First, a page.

I got into photography a few years before the digital revolution exploded and people everywhere began remarking on the death of film as a capture medium for light painting (er, photography). Some say film is dead – I say film is as dead as painting, which is still a vibrant activity for millions throughout the world. Having a darkroom in my apartment has been a quiet dream of mine for a long time, and recently became a reality (till I had to take a shower). This is a summary of my latest analogue escapades with black and white printing. When you develop your own film and enlarger your own prints, there’s this mystic feeling of having a hand in the total process from image capture to final print. A sense of being able to push and pull your development and watch the prints magically grow from the arid white vastness of the unexposed paper to a finely contrasted representation of reality. It’s the embodied feeling of getting it right in the camera. Cartier-Bresson, the decisive moment, Joey L with a Polaroid and capturing the moment. Anyways, I just moved to a new place and hadn’t setup my digital studio yet.
For the past few weeks I’ve been working with a friend of mine to setup a pinhole camera project for a 6th grade class she’s teaching. We began with a Polaroid pinhole camera, but it’s too expensive to have each kid build a camera with a Polaroid back on it, and you also can’t tell the whole story of how an image is developed, as it’s all contained within the Fuji/Polaroid insta-magic photos. So, instead my friend went back to her roots and decided to have the kids build a traditional pinhole camera using black+white paper as the film, and then create the final image via contact printing. It’s a great project for students, especially in this techno-world of today where every gadget can take photos and then upload your electronic images to Facebook, creating and instantly distributing a perfect copy of a copy of a copy that can be shared and retweeted and posted all over the planet. You lose of course, the uniqueness of the printed image. A printed photo is unique – this transience, this fleeting fleck of uniqueness can be seen and felt in each print you develop by your own hand, because no two will be exactly the same (well, at least the way I do it they’re all unique accidents).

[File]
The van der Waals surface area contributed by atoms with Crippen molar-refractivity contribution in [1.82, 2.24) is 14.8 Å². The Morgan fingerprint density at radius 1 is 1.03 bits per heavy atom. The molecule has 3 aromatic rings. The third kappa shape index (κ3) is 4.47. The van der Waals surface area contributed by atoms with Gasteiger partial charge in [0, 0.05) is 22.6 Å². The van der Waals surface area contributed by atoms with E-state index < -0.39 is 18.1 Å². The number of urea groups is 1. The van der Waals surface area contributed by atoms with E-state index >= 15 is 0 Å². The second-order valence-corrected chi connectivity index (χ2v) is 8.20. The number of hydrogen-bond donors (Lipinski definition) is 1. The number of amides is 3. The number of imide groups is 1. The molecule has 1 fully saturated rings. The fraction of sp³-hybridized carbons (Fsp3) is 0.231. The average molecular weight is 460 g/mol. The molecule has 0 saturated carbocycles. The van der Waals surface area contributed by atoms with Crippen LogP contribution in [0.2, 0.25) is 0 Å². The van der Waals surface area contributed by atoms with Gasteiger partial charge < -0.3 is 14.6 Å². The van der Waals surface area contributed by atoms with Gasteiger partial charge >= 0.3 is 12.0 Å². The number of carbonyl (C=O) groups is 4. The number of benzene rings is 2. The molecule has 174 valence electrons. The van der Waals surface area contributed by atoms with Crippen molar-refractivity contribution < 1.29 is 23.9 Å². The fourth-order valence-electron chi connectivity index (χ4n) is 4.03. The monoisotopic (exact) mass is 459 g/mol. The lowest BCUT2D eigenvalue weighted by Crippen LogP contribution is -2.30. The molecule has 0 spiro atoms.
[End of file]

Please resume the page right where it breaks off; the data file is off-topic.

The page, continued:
We needed a darkroom setup of course to realize the project. I easily found a Rollei enlarger setup on Ricardo.ch (a Swiss auction site) for 250 CHF with two new packs of Iflord Multigrade paper. It was a no-brainer to pick it up. The enlarger was a classic Rollei, coming direct from Lisa, a photographer in the Zurich area. From HobbyLab.ch we ordered the developer and fixer chemicals. Film may be dead (as some say), but it’s super easy to find everything needed for a darkroom. We took ownership of the enlarger and accessories on a sunny Sunday morning, and spent the rest of the day setting up the laboratory and making prints in the bathroom. We put the developer trays and chemicals in the shower to have some running water. Ideally you don’t want to balance the enlarger on a toilet, but you sometimes need to make do with what you have, which is exactly what we did (thankfully it never fell off).